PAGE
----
“The fear of the Lord is the beginning of wisdom.”
The phrase “the fear of the Lord” and variations thereof are found scattered throughout scripture, in Testaments both Old and New. Proverbs alone has 18 of these references.
Clearly, fearing God is something that should matter to us. But we don’t talk about it much. And when we do, it’s often waved away by retranslating it as “reverence” or “respect,” presumably because fear is seen as such a negative emotion.
But is this right? Should we not fear the Lord? And by “fear,” I mean just, “fear.” Isn’t it right that when we encounter, or indeed even consider the reality of God, we should have feelings of fear?
God is real. God made us. And he made the reality that encapsulates our existence. The idea of having ideas is his idea. There is no external measure or rule he must adhere to. The very concept of measure and rule is his invention. His person is the definition of goodness. He is himself the rule. The framework for all our understanding of truth is itself a created thing. God is other.
Fear seems the only sane response to this person.
Certainly this fear can lead us away from God. The case could be made that fear of the Lord leads many to Atheism. They fear the Lord as some would fear a monster under the bed. The reality of which is too terrible to endure, and so, it must be eradicated.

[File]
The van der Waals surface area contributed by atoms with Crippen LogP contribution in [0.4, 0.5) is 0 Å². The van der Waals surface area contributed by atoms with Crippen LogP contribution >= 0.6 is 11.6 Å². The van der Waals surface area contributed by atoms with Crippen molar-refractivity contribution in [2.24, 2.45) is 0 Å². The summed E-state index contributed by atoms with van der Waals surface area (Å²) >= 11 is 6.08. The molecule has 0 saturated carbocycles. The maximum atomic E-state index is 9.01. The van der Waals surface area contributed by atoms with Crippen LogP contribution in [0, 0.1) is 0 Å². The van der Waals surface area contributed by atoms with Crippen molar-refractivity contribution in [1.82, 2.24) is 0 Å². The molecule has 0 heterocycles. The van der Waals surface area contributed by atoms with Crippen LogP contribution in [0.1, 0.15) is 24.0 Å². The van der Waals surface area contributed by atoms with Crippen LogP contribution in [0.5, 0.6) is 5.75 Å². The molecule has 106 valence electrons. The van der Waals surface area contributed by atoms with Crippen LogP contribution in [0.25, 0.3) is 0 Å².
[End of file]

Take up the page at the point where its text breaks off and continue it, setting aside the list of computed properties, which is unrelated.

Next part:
But God does not invite us to fear him as one would fear a monster. Rather, we fear him as one might fear a towering cliff. We are drawn to its heights and precipices, full of fear. Keenly aware of the otherness and dangers at the edges, we step lightly. Only a fool would dance without fear here. And yet, there is such a view. On this mountain is a perspective that enlarges our hearts and our imaginations.1
Is it good? Yes. Is it dangerous? Definitely.
So it is with the Lord. We should have fear when we encounter him. He is great. We are not. But it is his worthiness to be feared that brings his love into such sweet relief. His just wrath makes his mercy more poignant. His glory makes his kindness downright staggering.
When humans are met by God in scripture, they regularly fall down as if dead, and sometimes cry out for mercy. And God (or God’s spokesman) often says something along the lines of, “do not be afraid.” This whole exchange seems right and good. It’s not that the people shouldn’t be afraid in God’s presence—they should. The falling and crying out for mercy is appropriate because of who God is. Likewise God’s extension of undeserved grace is also an expression of his character, and made possible for all time through Christ’s work.
It is in the beautiful marriage of complexities of God’s character that we find the joy of knowing the Lord, and of being loved and known by him. In fact, were the human mind able to fully consider God’s great love, glory, and fierce justice, the cross event would almost seem inevitable. How else could this God have satisfied both his love and his justice, and glorified himself in the act?
Until we fear the Lord for who he is, we can never fully appreciate his love. That is why, as Solomon said, “the fear of the Lord is the beginning of wisdom.” Christ be praised, our God is terribly wonderful.
Obviously this, like all analogies, breaks down. God is not an impersonal mountain, but a person himself.↩